When do you need heat/drying in the screen printing process?
• Drying emulsion before exposure
• Drying your screen after washing off the emulsion
• Touch drying after printing
• Drying between colours
• Fixing ink to fabric, The Cure
N.B. For printing posters and paper type flat work, you would use poster ink which is also an air dry ink. Either of the two textile inks may be used for screen printing shirts but the poster ink is used only for flat work and graphics printed on porous or glossy paper materials.
Drying emulsion before exposure
Screen drying cabinet or overnight, must be dust free and dark environment
Drying your screen after washing off the emulsion
You can blowdry it, or wave it in the air outside, or just let it air dry, but you should let it dry before making prints.
Touch drying after printing
Flash dryer, hand curer or heat gun
Drying between colours
Flash dryer, hand curer or heat gun
How hot does The Cure have to be and how long does it take?
Once you have finished your print, you will need to fully cure your garment. Simply drying the print does not mean that your garment is machine washable. In other words – The print will come out in the wash! The temperature must get hot enough to firstly evaporate the waterbased medium, then set the pigments.
This is a guide only
150F [66°C] Water begins to leave the ink
200F [94°C] Binder reaches lowest viscosity and maximum surface contact is made with the fabric
220F [105°C] Water begins to leave the ink rapidly
270F [133°C] Fifty percent of the water is gone and the binder and pigment start to cure
300F [150°C] Most of the water is gone and the binder-pigment combination is partially cured
300F [150°C] [for 30 seconds to a minute] Binder and pigment is cured
If you have used water-based ink:
Although waterbased ink dries to air, it takes a high temperature to cure water-based inks. You can cure the ink at 165°C (some are hotter) by using a flash dryer, tunnel dryer or heat press. It can take up to 2 minutes to cure waterbased inks. If you mix a catalyst with the ink you can cure the ink with a heat gun – but remember only really suitable for cold washes.
WPS waterbased inks need to be cured at 165 degrees or above. To cure your inks, you have a number of options. You can use a flash dryer, hand curer, heat press or tunnel conveyor dryer for this. If you are using a WICKED PRINTING STUFF flash dryer to cure your print, we recommend you measure the temperature of your print with a digital laser thermometer until it reaches the required temperature. Remember that it is important that the entire ink film thickness reach the specified cure/fusion temperature. Depending on the nature of your fabric it is recommended that you break this up into intervals of approximately 10-15 seconds and repeat 3-5 times as most garments cannot withstand such continuous heat in one go. If you are a busy printer, you will find that a conveyor tunnel dryer is a much quicker, more efficient and reliable way of curing prints.
If you have used Plastisol or other solvent-based ink:
In between the application of the different colours of your design you can use a heat gun to flash dry but to fully cure you should use a tunnel dryer, flash dryer or heat press. The ink needs to get to 150°C for typically 60 seconds. Glitter, reflective and white ink can sometimes take longer.
If you are printing more than one coat of ink for the same image, or printing a multi-colour image, you will need to flash cure your ink by using a flash dryer, hand curer or heat gun between each print. Flashing enables you to print one coat of ink on top of another – e.g., a color on a white base. You also might flash an ink to keep wet ink off the back of your screens. Some inks, such as glitters, metallics and high densities, are not designed to be printed “wet-on wet”. They should be “flashed” when printing in sequence. Once your print is dry to the touch you can apply your second coat or next colour. Most inks will “gel” (flash) when the ink film reaches 220°F to 230°F (104°C to 110°C). There are 3 factors that affect the “gel” or “flash” of the ink: the temperature of the flash, the distance of the flash from the printed image, and the time the printed image is exposed to the heat. As a rule, you want to flash the ink film until it is just “dry to the touch”. Over-flashing inks can cause inter-coat adhesion problems and make the inks very “tacky”. Check your flash cure unit to see if it has temperature and airflow controls. These can help you better control your flash cure process.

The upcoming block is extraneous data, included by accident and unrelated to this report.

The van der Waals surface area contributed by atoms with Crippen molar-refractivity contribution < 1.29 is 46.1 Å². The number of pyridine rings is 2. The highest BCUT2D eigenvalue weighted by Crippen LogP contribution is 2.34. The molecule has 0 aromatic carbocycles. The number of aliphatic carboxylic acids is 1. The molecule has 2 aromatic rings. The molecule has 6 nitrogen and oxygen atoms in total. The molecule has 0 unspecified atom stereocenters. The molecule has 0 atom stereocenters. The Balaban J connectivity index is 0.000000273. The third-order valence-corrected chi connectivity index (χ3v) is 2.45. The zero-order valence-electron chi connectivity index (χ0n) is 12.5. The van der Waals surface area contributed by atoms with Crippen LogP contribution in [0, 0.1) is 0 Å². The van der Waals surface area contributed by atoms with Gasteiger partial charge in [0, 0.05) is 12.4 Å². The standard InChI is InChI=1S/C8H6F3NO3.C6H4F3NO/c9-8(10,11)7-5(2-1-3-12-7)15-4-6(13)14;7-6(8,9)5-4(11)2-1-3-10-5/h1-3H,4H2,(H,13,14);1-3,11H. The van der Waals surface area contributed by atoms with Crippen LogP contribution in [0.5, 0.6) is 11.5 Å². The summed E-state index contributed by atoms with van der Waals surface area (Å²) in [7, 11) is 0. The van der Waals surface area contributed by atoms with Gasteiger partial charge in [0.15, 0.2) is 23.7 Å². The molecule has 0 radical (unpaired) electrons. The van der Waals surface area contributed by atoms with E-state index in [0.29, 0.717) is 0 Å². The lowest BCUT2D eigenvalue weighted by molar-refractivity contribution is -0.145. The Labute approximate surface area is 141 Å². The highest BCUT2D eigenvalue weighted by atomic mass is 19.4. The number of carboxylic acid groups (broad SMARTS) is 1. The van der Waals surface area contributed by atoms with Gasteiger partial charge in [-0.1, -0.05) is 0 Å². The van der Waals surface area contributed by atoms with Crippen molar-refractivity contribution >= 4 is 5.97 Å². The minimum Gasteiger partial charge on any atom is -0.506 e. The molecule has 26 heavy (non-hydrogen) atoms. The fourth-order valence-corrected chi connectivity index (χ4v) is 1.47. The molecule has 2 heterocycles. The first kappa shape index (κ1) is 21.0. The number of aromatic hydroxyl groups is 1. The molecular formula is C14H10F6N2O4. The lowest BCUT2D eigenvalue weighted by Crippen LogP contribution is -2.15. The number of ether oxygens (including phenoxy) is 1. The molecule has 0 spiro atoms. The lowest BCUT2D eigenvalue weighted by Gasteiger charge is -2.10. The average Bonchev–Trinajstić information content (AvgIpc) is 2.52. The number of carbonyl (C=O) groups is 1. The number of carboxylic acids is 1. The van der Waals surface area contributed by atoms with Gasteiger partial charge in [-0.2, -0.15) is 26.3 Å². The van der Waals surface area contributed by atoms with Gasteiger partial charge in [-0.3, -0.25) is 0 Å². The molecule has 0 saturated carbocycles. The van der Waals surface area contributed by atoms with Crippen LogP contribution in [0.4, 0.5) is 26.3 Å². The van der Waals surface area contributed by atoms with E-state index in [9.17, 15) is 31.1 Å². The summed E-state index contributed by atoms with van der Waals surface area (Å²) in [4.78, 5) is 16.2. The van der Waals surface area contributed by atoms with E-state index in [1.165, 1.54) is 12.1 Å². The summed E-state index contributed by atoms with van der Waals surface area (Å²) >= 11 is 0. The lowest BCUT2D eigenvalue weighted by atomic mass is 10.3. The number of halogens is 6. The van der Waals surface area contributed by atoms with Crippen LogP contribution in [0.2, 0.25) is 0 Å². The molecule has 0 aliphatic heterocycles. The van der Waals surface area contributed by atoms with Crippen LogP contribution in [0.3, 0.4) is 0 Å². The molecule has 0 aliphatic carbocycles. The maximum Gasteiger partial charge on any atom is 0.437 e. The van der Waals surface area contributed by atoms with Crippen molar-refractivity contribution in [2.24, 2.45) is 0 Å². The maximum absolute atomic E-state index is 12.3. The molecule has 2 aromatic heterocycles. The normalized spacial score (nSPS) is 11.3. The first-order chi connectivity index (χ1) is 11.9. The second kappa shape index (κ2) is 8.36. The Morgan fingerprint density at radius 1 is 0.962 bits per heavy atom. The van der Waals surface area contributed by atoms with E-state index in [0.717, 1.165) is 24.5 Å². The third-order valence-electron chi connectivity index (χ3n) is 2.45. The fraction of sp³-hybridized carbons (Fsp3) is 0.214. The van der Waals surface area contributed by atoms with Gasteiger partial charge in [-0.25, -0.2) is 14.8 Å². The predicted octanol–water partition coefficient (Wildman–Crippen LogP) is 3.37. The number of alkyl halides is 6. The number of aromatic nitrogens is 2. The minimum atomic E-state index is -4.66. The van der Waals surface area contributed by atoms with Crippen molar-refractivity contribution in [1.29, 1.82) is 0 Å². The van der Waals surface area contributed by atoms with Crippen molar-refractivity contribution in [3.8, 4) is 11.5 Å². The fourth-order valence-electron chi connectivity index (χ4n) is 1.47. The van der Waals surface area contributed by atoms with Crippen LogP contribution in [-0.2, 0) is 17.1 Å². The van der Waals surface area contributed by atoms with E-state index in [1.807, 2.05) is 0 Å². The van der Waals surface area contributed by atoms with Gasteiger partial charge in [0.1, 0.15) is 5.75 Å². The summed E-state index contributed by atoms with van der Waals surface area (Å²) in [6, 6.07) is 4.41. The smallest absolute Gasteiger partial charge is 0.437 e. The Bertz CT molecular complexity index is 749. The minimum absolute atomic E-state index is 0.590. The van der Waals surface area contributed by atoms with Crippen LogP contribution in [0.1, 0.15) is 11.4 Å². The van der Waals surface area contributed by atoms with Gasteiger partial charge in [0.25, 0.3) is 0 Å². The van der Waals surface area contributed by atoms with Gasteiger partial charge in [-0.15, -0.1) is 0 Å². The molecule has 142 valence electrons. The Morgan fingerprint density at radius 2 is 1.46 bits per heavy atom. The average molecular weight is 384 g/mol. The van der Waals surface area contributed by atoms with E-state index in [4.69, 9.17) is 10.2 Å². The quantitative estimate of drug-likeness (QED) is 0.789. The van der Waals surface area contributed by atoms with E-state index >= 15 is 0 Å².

All Plastisol inks will not air dry and will therefore need to be dried by heat equipment. Plastisol inks will also need to be fully cured at 150 (or above) degrees, which is drying them to the correct temperature and length of time (typically 60 seconds), in order for the ink to not come off in the wash. A flash dryer will dry and cure the inks in 60 seconds and for longer print runs or larger set ups, a tunnel dryer is recommended.
Iron, Hot Air Gun, Flash Dryer, Hand Curer, Heat press, Tunnel Dryer,
Sun or outside clothes line – Can not be used as temperature is not hot enough.
Household clothes dryer – Can not be used as temperature is not hot enough.
Hand held hair drier – Can not be used as temperature is not hot enough.
Commercial Dryer (Laundromat) – Not a recommended method as temperature is not accurate and time limit can vary greatly on garment type. Garments left in too long may shrink or be damaged.
We manufacture the most comprehensive range of tunnel dryers in Europe ranging from the brilliant ‘Mini dryer’ to the top of the range dryers. The Mini Tunnel Dryer is ideal for the smaller workshop using a tabletop or small standalone carousel up to the top of the range WPS Panther Dryers which are ideal for screen printers with automatic presses or digital printers.